Colloidal silica a superior curing medium

By Carl White

Colloidal silica post-placement pozzolan technology is often used as a superior curing medium. Testing has shown that SCP treatments are comparable to or better than 28-day moist cured samples. SCP is a one-time application that can be used on any uncoated architectural or structural concrete. These include new or existing concrete slabs, walls, structural elements and overhead applications.

Colloidal silica extends hydration

Colloidal silica post-placement pozzolan extends the hydration process. SCP technologies are applied at the end of the third stage of the hydration process. This stage is largely associated with the hydration of tri-calcium silicate. As more calcium hydroxide (CH) and calcium silicate hydrates (C-S-H) precipitate out of the pore solution and grow in size, the hydration rate increases. Precipitation relieves the supersaturation of the pore solution and enables dissolution of the cement mineral to continue. During this continuous process, cement minerals are replaced by new hydration products. The pore solution acts as a necessary transition zone between the two solid states. By the end of this phase of hydration, 30% of the initial cement has hydrated and the paste has undergone initial and final set.

Colloidal silica enters the concrete

After reaching final set, colloidal silica enters the concrete through capillary pores previously occupied by water. Between 50% and 60% of the completely hydrated paste consists of C-S-H and 15% to 25% methyl. The colloidal silica in SCP technology reacts with excess CH to create more C-S-H in the concrete. This is the main hydration product responsible for concrete strength. The accessible capillaries and pores are permanently filled, sealing the concrete and locking in the remaining moisture. By maintaining moisture in the concrete, the hydration process is extended as long as temperature is controlled.

Temperature-dependent cement hydration

Concrete gains the majority of its properties during the temperature-dependent cement hydration reaction. Temperature of the concrete and surrounding environment can impact the quality of the final concrete product.

In South Africa, large volumes of concrete are placed in temperatures of 26°C and higher. In these temperatures, evaporation rates exceed 1kg/m2/h, resulting in the faster loss of moisture in freshly mixed concrete.

As temperature increases, workability and set time of concrete decreases. Warm temperatures also lead to high early compressive strength that is followed by lower long-term compressive strength gains. Moreover, rapid evaporation of bleed water results in plastic shrinkage cracking in concrete.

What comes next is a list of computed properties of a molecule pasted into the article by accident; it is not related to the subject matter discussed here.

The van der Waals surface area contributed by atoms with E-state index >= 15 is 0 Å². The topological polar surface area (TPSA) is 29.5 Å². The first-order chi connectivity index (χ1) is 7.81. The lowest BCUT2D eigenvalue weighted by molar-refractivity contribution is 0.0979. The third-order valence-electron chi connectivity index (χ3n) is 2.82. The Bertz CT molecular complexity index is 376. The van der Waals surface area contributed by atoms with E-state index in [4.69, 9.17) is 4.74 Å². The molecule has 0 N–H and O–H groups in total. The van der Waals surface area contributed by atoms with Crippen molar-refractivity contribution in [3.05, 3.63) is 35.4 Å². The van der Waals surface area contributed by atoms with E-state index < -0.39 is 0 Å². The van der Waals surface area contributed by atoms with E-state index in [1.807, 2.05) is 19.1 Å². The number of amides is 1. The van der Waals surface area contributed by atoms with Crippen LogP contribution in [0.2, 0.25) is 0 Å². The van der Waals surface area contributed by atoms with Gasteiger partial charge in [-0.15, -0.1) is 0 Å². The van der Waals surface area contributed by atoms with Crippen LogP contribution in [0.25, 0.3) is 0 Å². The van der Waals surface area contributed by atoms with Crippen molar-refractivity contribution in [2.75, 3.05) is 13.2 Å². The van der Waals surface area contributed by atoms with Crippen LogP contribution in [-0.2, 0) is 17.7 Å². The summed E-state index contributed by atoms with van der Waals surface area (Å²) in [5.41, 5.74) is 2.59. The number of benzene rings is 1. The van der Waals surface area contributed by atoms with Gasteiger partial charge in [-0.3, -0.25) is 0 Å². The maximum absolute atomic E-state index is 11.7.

Sound planning is, therefore, required when placing concrete in hot weather. This is to reduce and control temperatures and evaporation rates. Measures to control temperatures can consist of, among others, preplacement conferences and the use of admixture and evaporation products. Adjusting concrete mix proportions is also an acceptable method. Wind and relative humidity, as well as ambient and concrete temperature are the most important factors when considering evaporation rate.

This nomograph has been used throughout the industry for decades and still prevails as the most widely used tool for calculating evaporation rates.

Mitigating risks
There are many different ways to mitigate risks associated with hot weather concreting at the ready-mix plant and on site. Acceptable methods of reducing temperature during concrete production include shading aggregate stockpiles and sprinkling water on coarse aggregate stockpiles. Chilled water can also be used for concrete production. This is in addition to substituting chipped or shaved iced portions of the mixing water and cooling concrete materials with liquid nitrogen. Measures used on the job site include timely placement and finishing; control of bleed-water evaporation; curing; and protection. Ways of reducing evaporation rates on site include erecting wind and sunshades. This is in addition to the use of evaporation retarders and appropriate curing methods.

Concrete-strength specimens

The initial curing of concrete strength specimens is often overlooked in hot weather. This is because they are small quantities of concrete compared to actual cast-in-place elements. As a result, cylinders and beams are more severely affected when concreting in high temperatures. ASTM C31 Casting of Concrete Strength Specimens in the Field requires that strength samples be stored at temperatures of between 15°C and 26°C for normal strength concrete. Meanwhile, concrete with a specified compressive strength of 41MPa and higher needs to be stored at temperatures of between 20°C and 25°C. Furthermore, the specimens should be shielded from direct sunlight and protected from moisture loss.

Another important consideration is thermal shrinkage of the concrete structure due to a rapid decline in concrete temperature of 22°C in the first 24 hours. Thermal shrinkage can be reduced by using chilled concrete; cool pipes in the concrete structure; and supplemental cementitious materials. This is in addition to the use of mist water; curing methods; or by shading the slab.

Colloidal silica post-placement pozzolan

Spraylock Africa is the African agent for Spraylock Concrete Protection’s cutting-edge colloidal silica post-placement pozzolan technology.

We continue to stand by SCP solutions. Our unique technology has a more than 35-year-long track record in the market. It is supported in the field by a team of experienced and skilled people who are passionate about and dedicated to solving our clients’ unique concrete challenges.

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